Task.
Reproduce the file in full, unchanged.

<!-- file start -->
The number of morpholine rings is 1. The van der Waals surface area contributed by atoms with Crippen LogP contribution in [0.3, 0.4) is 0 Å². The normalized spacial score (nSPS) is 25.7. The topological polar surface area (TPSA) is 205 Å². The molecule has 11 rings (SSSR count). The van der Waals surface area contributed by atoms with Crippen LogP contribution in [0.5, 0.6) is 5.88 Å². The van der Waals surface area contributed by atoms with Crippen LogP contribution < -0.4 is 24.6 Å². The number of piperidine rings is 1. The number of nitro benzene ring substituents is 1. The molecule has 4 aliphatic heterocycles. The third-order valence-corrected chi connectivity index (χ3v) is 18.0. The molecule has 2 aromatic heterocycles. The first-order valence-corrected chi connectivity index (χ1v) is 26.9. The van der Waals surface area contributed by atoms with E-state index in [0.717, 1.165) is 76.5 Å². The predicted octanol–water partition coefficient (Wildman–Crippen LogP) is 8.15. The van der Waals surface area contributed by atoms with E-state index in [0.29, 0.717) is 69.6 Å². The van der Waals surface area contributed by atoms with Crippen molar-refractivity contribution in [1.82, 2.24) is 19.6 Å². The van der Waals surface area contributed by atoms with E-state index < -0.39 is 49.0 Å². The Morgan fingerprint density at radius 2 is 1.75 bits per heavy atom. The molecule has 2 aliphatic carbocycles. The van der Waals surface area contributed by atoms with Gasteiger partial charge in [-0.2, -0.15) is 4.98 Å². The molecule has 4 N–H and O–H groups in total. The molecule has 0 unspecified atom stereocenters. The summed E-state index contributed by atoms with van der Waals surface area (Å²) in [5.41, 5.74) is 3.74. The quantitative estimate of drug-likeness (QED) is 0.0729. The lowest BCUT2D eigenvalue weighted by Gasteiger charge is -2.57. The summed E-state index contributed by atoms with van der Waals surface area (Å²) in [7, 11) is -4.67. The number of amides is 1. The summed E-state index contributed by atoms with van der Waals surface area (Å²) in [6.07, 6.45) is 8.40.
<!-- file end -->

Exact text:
The number of morpholine rings is 1. The van der Waals surface area contributed by atoms with Crippen LogP contribution in [0.3, 0.4) is 0 Å². The normalized spacial score (nSPS) is 25.7. The topological polar surface area (TPSA) is 205 Å². The molecule has 11 rings (SSSR count). The van der Waals surface area contributed by atoms with Crippen LogP contribution in [0.5, 0.6) is 5.88 Å². The van der Waals surface area contributed by atoms with Crippen LogP contribution < -0.4 is 24.6 Å². The number of piperidine rings is 1. The number of nitro benzene ring substituents is 1. The molecule has 4 aliphatic heterocycles. The third-order valence-corrected chi connectivity index (χ3v) is 18.0. The molecule has 2 aromatic heterocycles. The first-order valence-corrected chi connectivity index (χ1v) is 26.9. The van der Waals surface area contributed by atoms with E-state index in [0.717, 1.165) is 76.5 Å². The predicted octanol–water partition coefficient (Wildman–Crippen LogP) is 8.15. The van der Waals surface area contributed by atoms with E-state index in [0.29, 0.717) is 69.6 Å². The van der Waals surface area contributed by atoms with Crippen molar-refractivity contribution in [1.82, 2.24) is 19.6 Å². The van der Waals surface area contributed by atoms with E-state index < -0.39 is 49.0 Å². The Morgan fingerprint density at radius 2 is 1.75 bits per heavy atom. The molecule has 2 aliphatic carbocycles. The van der Waals surface area contributed by atoms with Gasteiger partial charge in [-0.2, -0.15) is 4.98 Å². The molecule has 4 N–H and O–H groups in total. The molecule has 0 unspecified atom stereocenters. The summed E-state index contributed by atoms with van der Waals surface area (Å²) in [5.41, 5.74) is 3.74. The quantitative estimate of drug-likeness (QED) is 0.0729. The lowest BCUT2D eigenvalue weighted by Gasteiger charge is -2.57. The summed E-state index contributed by atoms with van der Waals surface area (Å²) in [7, 11) is -4.67. The number of amides is 1. The summed E-state index contributed by atoms with van der Waals surface area (Å²) in [6.07, 6.45) is 8.40.